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The Fukushima Daiichi nuclear disaster - Research Paper Example

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The contemporary society is faced with major environmental challenges such as global warming and climate change, which have necessitated a rethink in the way humans utilize natural resources. Production of energy especially from fossil fuels has been categorized as one of the…
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The Fukushima Daiichi nuclear disaster
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The contemporary society is faced with major environmental challenges such as global warming and climate change, which have necessitated a rethink inthe way humans utilize natural resources. Production of energy especially from fossil fuels has been categorized as one of the major contributing factors to environmental degradation and more focus is now being directed to other ways of producing clean energy. Hydropower is considered as a clean source of renewable energy based on the fact that it highly depends on the availability of running water, mainly from rivers, which is trapped into dams where it is used to drive turbines and then released back to the river (Sherman, 2006).
However, it is notable that the success of hydropower production is affected by weather variations. Dry conditions lead to water loss through evaporation and also a reduction of water levels in the rivers due to lack of rainfall. This means that there is low availability of water to fill the dams to the required capacity hence reducing the velocity necessary to turn the turbines. Consequently, less power is produced and when that happens, consumers are forced to contend with the possibility of power rationing. Similarly, during heavy rainfall, a lot of silting occurs in the dams and this limits the capacity of the dams to hold sufficient amount of water thereby disrupting power generation (Sherman, 2006).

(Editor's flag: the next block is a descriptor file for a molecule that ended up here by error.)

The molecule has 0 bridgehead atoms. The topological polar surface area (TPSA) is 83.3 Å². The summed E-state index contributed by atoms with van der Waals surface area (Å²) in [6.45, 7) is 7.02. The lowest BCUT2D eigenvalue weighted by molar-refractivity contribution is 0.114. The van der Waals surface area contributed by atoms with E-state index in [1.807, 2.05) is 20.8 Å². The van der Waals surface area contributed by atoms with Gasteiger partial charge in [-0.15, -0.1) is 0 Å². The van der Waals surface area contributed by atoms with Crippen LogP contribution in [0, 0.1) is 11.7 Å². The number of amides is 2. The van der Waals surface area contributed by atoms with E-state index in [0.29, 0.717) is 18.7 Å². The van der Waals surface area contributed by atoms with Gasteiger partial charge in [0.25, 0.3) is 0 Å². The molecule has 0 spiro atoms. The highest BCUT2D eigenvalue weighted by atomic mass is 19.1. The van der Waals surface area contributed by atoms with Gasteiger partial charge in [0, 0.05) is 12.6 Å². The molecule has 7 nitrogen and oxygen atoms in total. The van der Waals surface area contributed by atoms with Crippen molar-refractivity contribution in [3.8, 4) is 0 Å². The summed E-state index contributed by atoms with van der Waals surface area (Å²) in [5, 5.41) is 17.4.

Building of dams requires significantly large chunks of land. This means that displacement of communities may have to take place in order to create space for the construction of dams, which may necessitate compensation thereby raising the initial cost of building these dams. By year 2000, statistics indicate that close to 80 million people had been relocated to allow dam construction worldwide (Sherman, 2006). In addition, arable land may have to be utilized for this purpose and this has the potential of hampering food security in the alienated regions. It may also be important to note that where dams are constructed near human settlement, catastrophes may occur as a result of dam failure. Case in point is the Banqio dam failure in 1975, whereby more than 100000 people lost their lives whereas millions lost their livelihoods after typhoon Nina hit China resulting to unexpected widespread flooding. Several dams including Banqio collapsed as a result and an area of approximately 12000 square kilometers downstream was submerged (Sherman, 2006).